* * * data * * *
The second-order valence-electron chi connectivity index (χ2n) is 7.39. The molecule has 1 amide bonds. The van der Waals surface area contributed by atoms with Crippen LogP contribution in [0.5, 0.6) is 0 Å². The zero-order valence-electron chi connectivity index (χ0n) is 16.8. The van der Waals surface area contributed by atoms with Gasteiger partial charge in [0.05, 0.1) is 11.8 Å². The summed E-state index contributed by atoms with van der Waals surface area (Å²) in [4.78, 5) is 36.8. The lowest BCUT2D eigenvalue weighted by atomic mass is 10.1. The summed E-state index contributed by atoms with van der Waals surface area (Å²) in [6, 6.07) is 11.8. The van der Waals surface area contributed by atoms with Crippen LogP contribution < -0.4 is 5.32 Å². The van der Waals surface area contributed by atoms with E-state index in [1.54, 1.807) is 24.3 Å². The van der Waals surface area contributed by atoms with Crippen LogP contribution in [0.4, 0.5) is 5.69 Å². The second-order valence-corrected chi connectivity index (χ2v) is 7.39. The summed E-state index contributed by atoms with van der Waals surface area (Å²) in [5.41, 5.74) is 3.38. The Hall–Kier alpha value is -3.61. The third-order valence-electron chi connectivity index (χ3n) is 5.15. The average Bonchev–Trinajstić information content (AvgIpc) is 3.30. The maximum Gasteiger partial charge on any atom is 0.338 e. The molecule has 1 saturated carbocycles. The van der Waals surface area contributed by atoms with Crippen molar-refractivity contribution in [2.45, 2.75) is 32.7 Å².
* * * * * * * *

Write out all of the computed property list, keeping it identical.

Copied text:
The second-order valence-electron chi connectivity index (χ2n) is 7.39. The molecule has 1 amide bonds. The van der Waals surface area contributed by atoms with Crippen LogP contribution in [0.5, 0.6) is 0 Å². The zero-order valence-electron chi connectivity index (χ0n) is 16.8. The van der Waals surface area contributed by atoms with Gasteiger partial charge in [0.05, 0.1) is 11.8 Å². The summed E-state index contributed by atoms with van der Waals surface area (Å²) in [4.78, 5) is 36.8. The lowest BCUT2D eigenvalue weighted by atomic mass is 10.1. The summed E-state index contributed by atoms with van der Waals surface area (Å²) in [6, 6.07) is 11.8. The van der Waals surface area contributed by atoms with Crippen LogP contribution < -0.4 is 5.32 Å². The van der Waals surface area contributed by atoms with E-state index in [1.54, 1.807) is 24.3 Å². The van der Waals surface area contributed by atoms with Crippen LogP contribution in [0.4, 0.5) is 5.69 Å². The second-order valence-corrected chi connectivity index (χ2v) is 7.39. The summed E-state index contributed by atoms with van der Waals surface area (Å²) in [5.41, 5.74) is 3.38. The Hall–Kier alpha value is -3.61. The third-order valence-electron chi connectivity index (χ3n) is 5.15. The average Bonchev–Trinajstić information content (AvgIpc) is 3.30. The maximum Gasteiger partial charge on any atom is 0.338 e. The molecule has 1 saturated carbocycles. The van der Waals surface area contributed by atoms with Crippen molar-refractivity contribution in [2.45, 2.75) is 32.7 Å².